In 1984, a group of local eccentrics announced they were going to re-enact the Battle of Tewkesbury. It has grown to become the largest event of its kind in Europe.
Tewkesbury Medieval Festival is widely regarded as the biggest free Medieval gathering in Europe with over 2000 re-enactors and traders travelling from as far afield as France, Poland, Belgium, Spain, Italy, and Germany. Many live in full Medieval style for the weekend and welcome visitors to the living history camps around the battlefield, King Edward’s camp on Windmill Hill, and Queen Margaret’s camp in Bloody Meadow. The re-enactors cook over open fires, fettle their armour ready for battle, weave, sew, play Medieval board games, whittle spoons, and a myriad of other things. In our large Medieval market you can buy anything from a full harness of armour or cooking range to a bottle of mead or a leather belt. We also have a large exhibition tent where you will find displays from historical societies and an exhibition of Graham Turner’s wonderful paintings which have featured on our posters for over 20 years. In the Bright Knight tent you will find Medieval inspired crafts and shows for our younger visitors. Medieval minstrels, jugglers, stilt walkers, friendly dragons, and bears wander around the festival site and there is a varied programme of events in the beer tent. On Sunday, join the people of Tewkesbury in a vibrant parade through the town. If you are a visitor to Tewkesbury, please take the time to look around.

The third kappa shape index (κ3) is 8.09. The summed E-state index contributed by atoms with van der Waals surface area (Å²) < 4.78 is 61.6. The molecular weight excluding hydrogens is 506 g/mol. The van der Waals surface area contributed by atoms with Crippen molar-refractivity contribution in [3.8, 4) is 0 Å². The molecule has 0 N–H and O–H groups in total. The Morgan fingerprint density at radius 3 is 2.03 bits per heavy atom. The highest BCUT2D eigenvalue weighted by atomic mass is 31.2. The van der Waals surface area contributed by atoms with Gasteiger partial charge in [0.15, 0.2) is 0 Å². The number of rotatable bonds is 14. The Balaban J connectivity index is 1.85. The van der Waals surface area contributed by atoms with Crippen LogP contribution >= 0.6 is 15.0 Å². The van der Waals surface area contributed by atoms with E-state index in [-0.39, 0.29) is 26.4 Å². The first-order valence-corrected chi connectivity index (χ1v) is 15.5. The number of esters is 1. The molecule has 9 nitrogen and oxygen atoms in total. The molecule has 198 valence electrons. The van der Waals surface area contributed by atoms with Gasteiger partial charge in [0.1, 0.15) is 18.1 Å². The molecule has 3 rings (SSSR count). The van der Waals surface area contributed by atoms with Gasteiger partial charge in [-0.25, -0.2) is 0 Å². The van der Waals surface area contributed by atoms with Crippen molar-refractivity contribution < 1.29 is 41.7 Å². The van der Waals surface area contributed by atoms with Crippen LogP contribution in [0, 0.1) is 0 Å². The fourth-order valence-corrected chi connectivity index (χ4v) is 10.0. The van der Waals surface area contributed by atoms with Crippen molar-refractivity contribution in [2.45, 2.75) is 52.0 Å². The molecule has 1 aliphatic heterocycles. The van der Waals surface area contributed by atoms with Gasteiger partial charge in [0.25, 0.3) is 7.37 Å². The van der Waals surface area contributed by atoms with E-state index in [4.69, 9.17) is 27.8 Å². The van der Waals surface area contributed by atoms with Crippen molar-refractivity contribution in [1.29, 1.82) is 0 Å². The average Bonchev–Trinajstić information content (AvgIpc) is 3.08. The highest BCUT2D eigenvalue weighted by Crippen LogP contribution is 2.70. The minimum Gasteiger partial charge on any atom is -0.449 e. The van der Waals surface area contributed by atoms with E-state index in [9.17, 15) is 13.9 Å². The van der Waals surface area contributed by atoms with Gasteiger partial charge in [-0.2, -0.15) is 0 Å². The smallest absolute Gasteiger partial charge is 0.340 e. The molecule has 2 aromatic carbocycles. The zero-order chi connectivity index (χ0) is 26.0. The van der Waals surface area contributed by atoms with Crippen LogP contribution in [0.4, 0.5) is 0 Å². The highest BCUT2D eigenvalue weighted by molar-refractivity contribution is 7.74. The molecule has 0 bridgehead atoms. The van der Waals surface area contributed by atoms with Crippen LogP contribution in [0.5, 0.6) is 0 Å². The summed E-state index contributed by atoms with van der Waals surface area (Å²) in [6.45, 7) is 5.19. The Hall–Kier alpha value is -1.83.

The event is organised by a hardworking team of volunteers. The majority of the cost to run the festival comes from our visitors via a small car parking fee, bucket donations, and fees received from traders. A donation is always well received!
“Back then we thought we were doing well to have 100 fighters on each side. Now, around 2000 fighters, all authentically dressed and equipped, take to the field at Tewkesbury. Armour, made from old filing cabinets and any other scrap metal we could get hold of has been replaced by craftsman made, historically accurate armour.
— Peggy Clatworthy, Honorary President